Verizon NYC Triathlon returns after long hiatus with 3,000 participants, and a lot of running

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Jason West finishes the Verizon Triathlon in first place.
Photo by Dean Moses

After more than a year of big sporting events facing cancellation due to the COVID-19 pandemic, the Verizon NYC Triathlon was back on track on Sunday morning.

The renowned test of endurance returned on July 11 for the first time since 2018 and saw more than 2,000 triathletes put through their paces — but not everything went according to plan.

The athletic extravaganza was originally set to begin with a swim in the Hudson River off West 81st Street, but due to continuous heavy rainfall, bacteria levels in the waterway rose to nine times higher than safety precautions would allow.

Instead, the now two-event competition began with a foot race, first with the male professionals followed closely by the female professionals, and then the amateurs who sped away two at a time.

The female professional triathletes begin the race. Photo by Dean Moses
A runner strikes a pose. Photo by Dean Moses

With athletes advised to ditch their swimsuits and arrive in run gear, the event was altered into a duathlon, which consisted of a one-mile sprint, followed by a 24.8-mile bike ride, and then a second run over a 10K course.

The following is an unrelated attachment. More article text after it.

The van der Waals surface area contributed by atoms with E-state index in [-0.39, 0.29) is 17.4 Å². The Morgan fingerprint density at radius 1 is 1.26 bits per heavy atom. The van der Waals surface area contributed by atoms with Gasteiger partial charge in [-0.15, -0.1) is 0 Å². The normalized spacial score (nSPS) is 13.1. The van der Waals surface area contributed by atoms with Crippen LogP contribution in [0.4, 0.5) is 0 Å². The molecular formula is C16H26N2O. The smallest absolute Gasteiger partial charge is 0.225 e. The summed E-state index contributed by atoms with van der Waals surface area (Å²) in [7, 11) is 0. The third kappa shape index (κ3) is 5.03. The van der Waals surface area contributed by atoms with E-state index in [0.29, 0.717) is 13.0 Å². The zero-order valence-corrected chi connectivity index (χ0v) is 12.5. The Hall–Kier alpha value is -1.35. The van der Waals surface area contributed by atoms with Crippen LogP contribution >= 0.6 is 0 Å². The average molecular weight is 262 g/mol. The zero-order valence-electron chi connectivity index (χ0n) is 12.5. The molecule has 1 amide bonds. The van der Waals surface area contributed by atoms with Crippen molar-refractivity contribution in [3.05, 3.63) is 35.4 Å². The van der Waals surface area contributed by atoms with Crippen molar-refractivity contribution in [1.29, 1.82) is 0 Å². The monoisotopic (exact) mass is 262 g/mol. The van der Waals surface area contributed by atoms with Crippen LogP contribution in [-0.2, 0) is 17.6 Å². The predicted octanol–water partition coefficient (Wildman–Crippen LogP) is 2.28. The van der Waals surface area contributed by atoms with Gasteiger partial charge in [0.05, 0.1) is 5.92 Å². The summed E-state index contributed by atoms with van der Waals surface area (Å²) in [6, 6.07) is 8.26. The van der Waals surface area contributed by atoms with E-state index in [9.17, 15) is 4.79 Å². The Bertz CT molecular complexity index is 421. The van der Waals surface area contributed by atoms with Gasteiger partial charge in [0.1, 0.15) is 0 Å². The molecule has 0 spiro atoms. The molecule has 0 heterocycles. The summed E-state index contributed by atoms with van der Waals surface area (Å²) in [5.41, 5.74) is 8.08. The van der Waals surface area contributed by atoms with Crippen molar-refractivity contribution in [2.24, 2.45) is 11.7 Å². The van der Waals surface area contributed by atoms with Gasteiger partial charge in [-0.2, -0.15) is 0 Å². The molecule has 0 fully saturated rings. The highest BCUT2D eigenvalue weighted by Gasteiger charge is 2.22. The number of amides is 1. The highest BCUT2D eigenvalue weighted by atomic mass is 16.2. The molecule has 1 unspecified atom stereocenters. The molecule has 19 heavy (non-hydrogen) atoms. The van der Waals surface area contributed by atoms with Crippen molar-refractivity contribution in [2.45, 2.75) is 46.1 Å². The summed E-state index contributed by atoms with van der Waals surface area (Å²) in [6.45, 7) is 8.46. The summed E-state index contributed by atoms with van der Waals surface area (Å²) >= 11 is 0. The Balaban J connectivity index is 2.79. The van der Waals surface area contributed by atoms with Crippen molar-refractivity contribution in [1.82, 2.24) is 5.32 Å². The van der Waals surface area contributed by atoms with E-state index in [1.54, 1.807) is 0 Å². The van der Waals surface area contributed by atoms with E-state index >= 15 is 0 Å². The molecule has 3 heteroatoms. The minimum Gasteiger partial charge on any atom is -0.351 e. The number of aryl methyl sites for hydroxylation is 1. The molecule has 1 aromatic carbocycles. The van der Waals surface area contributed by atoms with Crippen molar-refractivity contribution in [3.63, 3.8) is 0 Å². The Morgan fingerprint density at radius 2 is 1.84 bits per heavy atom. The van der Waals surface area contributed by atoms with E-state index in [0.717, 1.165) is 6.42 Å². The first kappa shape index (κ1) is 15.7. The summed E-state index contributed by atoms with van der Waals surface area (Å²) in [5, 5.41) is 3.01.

Along the way. supporters lined the Central Park West roadways to cheer on athletes with signs and bells as they made the grueling trek toward the finish line located at the Naumburg Bandshell.

It took male pro Jason West one hour and 35 minutes to cross the finish line in first place and female pro Amy Sloan one hour and 48 minutes, both of whom held up the finish line banner triumphantly.

A supporter dresses as lady liberty. Photo by Dean Moses

“I am exhausted, it was pretty tough out there,” Sloan told amNewYork Metro after grabbing a bottle of water. “The crowd was incredible! I didn’t expect to see so many people because of COVID but the crowd really just took me home.”

Amy Sloan crosses through the finish line. Photo by Dean Moses

While Sloan, fellow competitors, and spectators were happy to see the NYC Triathlon back putting the pedal to the metal; others were disgruntled regarding the last-minute announcement cancelling the swimming portion of the event, pivoting the experience to a duathlon. 

Jason West finishes first. Photo by Dean Moses

According to Verizon NYC Triathlon organizers, the Hudson River’s lab results were given to them extremely late in the day while they awaited health and safety guidance from officials.

An athlete collapses after reaching the finish line. Photo by Dean Moses

“It’s been two years of the race not happening, and to now have close to 2,000 participants from 39 states and 19 countries in attendance we are just really proud. And we are really proud of everyone’s accomplishments today. So, we just wanted to say thank you, especially since we know the format of the race changed a little bit,” said Nicole Bostick, the associate marketing director of Life Time, which owns and produces the Verizon Triathlon.  

A man pushes himself to the finish. Photo by Dean Moses
Every man and woman who finished received a medal. Photo by Dean Moses
The race began with two at a time after the professionals. Photo by Dean Moses
A competitor is confident as he starts the event. Photo by Dean Moses
Spectators rang bells for those competing. Photo by Dean Moses